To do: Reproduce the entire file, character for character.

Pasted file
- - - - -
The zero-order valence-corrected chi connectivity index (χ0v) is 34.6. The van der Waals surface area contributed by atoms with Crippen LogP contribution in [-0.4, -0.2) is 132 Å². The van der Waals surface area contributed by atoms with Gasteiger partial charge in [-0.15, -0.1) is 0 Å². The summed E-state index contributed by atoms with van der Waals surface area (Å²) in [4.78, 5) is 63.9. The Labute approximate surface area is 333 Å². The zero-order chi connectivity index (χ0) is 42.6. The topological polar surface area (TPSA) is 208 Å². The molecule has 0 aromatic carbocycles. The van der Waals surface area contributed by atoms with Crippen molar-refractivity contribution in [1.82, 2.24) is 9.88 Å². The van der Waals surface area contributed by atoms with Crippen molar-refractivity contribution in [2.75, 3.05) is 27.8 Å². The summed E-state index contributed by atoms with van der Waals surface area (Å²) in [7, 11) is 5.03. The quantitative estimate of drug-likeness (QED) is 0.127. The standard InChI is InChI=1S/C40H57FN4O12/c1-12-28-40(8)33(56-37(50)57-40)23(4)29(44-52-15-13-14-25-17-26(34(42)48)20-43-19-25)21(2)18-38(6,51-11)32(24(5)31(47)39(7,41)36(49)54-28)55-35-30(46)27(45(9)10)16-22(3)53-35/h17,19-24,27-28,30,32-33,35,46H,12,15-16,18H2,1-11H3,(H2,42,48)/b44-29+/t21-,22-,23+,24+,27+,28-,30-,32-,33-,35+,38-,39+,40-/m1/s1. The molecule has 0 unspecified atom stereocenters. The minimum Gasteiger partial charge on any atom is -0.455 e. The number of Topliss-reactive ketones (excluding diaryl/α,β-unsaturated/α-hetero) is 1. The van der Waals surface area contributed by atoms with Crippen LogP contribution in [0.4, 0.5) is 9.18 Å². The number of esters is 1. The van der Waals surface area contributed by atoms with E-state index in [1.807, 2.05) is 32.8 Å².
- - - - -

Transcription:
The zero-order valence-corrected chi connectivity index (χ0v) is 34.6. The van der Waals surface area contributed by atoms with Crippen LogP contribution in [-0.4, -0.2) is 132 Å². The van der Waals surface area contributed by atoms with Gasteiger partial charge in [-0.15, -0.1) is 0 Å². The summed E-state index contributed by atoms with van der Waals surface area (Å²) in [4.78, 5) is 63.9. The Labute approximate surface area is 333 Å². The zero-order chi connectivity index (χ0) is 42.6. The topological polar surface area (TPSA) is 208 Å². The molecule has 0 aromatic carbocycles. The van der Waals surface area contributed by atoms with Crippen molar-refractivity contribution in [1.82, 2.24) is 9.88 Å². The van der Waals surface area contributed by atoms with Crippen molar-refractivity contribution in [2.75, 3.05) is 27.8 Å². The summed E-state index contributed by atoms with van der Waals surface area (Å²) in [7, 11) is 5.03. The quantitative estimate of drug-likeness (QED) is 0.127. The standard InChI is InChI=1S/C40H57FN4O12/c1-12-28-40(8)33(56-37(50)57-40)23(4)29(44-52-15-13-14-25-17-26(34(42)48)20-43-19-25)21(2)18-38(6,51-11)32(24(5)31(47)39(7,41)36(49)54-28)55-35-30(46)27(45(9)10)16-22(3)53-35/h17,19-24,27-28,30,32-33,35,46H,12,15-16,18H2,1-11H3,(H2,42,48)/b44-29+/t21-,22-,23+,24+,27+,28-,30-,32-,33-,35+,38-,39+,40-/m1/s1. The molecule has 0 unspecified atom stereocenters. The minimum Gasteiger partial charge on any atom is -0.455 e. The number of Topliss-reactive ketones (excluding diaryl/α,β-unsaturated/α-hetero) is 1. The van der Waals surface area contributed by atoms with Crippen LogP contribution in [0.4, 0.5) is 9.18 Å². The number of esters is 1. The van der Waals surface area contributed by atoms with E-state index in [1.807, 2.05) is 32.8 Å².